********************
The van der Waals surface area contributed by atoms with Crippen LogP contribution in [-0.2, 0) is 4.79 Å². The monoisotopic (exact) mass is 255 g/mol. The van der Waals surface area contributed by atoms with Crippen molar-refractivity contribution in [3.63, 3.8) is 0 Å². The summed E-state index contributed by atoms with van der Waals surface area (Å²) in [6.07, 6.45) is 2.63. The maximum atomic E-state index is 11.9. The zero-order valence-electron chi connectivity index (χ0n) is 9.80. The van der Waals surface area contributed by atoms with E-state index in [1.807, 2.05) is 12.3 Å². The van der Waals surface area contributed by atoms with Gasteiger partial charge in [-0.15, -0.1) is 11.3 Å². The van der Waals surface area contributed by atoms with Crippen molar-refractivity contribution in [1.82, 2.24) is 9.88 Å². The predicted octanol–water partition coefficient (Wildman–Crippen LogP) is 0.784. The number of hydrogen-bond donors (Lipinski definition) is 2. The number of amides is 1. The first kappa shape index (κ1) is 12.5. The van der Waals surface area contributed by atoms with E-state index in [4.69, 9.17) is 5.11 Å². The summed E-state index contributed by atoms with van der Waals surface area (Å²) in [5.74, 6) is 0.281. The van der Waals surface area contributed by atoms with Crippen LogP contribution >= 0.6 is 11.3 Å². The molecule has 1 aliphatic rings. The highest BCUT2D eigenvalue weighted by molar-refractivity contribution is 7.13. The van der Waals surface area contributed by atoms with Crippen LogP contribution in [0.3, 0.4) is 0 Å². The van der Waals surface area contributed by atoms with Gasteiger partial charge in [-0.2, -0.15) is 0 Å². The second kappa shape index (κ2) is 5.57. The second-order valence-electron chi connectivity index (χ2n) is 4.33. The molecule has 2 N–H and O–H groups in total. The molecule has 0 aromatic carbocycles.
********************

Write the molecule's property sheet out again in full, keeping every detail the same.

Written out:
The van der Waals surface area contributed by atoms with Crippen LogP contribution in [-0.2, 0) is 4.79 Å². The monoisotopic (exact) mass is 255 g/mol. The van der Waals surface area contributed by atoms with Crippen molar-refractivity contribution in [3.63, 3.8) is 0 Å². The summed E-state index contributed by atoms with van der Waals surface area (Å²) in [6.07, 6.45) is 2.63. The maximum atomic E-state index is 11.9. The zero-order valence-electron chi connectivity index (χ0n) is 9.80. The van der Waals surface area contributed by atoms with E-state index in [1.807, 2.05) is 12.3 Å². The van der Waals surface area contributed by atoms with Gasteiger partial charge in [-0.15, -0.1) is 11.3 Å². The van der Waals surface area contributed by atoms with Crippen molar-refractivity contribution in [1.82, 2.24) is 9.88 Å². The predicted octanol–water partition coefficient (Wildman–Crippen LogP) is 0.784. The number of hydrogen-bond donors (Lipinski definition) is 2. The number of amides is 1. The first kappa shape index (κ1) is 12.5. The van der Waals surface area contributed by atoms with E-state index in [4.69, 9.17) is 5.11 Å². The summed E-state index contributed by atoms with van der Waals surface area (Å²) in [5.74, 6) is 0.281. The van der Waals surface area contributed by atoms with Crippen LogP contribution >= 0.6 is 11.3 Å². The molecule has 1 aliphatic rings. The highest BCUT2D eigenvalue weighted by molar-refractivity contribution is 7.13. The van der Waals surface area contributed by atoms with Crippen LogP contribution in [0.3, 0.4) is 0 Å². The van der Waals surface area contributed by atoms with Gasteiger partial charge in [-0.2, -0.15) is 0 Å². The second kappa shape index (κ2) is 5.57. The second-order valence-electron chi connectivity index (χ2n) is 4.33. The molecule has 2 N–H and O–H groups in total. The molecule has 0 aromatic carbocycles.